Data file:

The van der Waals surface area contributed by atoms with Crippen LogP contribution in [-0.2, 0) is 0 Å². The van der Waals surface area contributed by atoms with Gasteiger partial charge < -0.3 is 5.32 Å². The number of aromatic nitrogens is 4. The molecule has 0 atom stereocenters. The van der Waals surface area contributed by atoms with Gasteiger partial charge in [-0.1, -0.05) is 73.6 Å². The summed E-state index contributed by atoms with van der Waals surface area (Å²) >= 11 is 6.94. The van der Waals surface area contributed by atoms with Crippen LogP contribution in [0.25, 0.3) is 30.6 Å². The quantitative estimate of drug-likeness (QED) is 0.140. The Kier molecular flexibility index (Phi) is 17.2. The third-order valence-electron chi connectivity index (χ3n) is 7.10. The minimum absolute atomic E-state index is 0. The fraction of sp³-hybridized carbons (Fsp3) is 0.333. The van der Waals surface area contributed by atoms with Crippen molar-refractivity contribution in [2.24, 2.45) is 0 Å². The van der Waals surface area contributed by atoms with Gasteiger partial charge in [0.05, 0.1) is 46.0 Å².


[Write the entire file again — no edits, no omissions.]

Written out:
The van der Waals surface area contributed by atoms with Crippen LogP contribution in [-0.2, 0) is 0 Å². The van der Waals surface area contributed by atoms with Gasteiger partial charge < -0.3 is 5.32 Å². The number of aromatic nitrogens is 4. The molecule has 0 atom stereocenters. The van der Waals surface area contributed by atoms with Gasteiger partial charge in [-0.1, -0.05) is 73.6 Å². The summed E-state index contributed by atoms with van der Waals surface area (Å²) >= 11 is 6.94. The van der Waals surface area contributed by atoms with Crippen LogP contribution in [0.25, 0.3) is 30.6 Å². The quantitative estimate of drug-likeness (QED) is 0.140. The Kier molecular flexibility index (Phi) is 17.2. The third-order valence-electron chi connectivity index (χ3n) is 7.10. The minimum absolute atomic E-state index is 0. The fraction of sp³-hybridized carbons (Fsp3) is 0.333. The van der Waals surface area contributed by atoms with Crippen molar-refractivity contribution in [2.24, 2.45) is 0 Å². The van der Waals surface area contributed by atoms with Gasteiger partial charge in [0.05, 0.1) is 46.0 Å².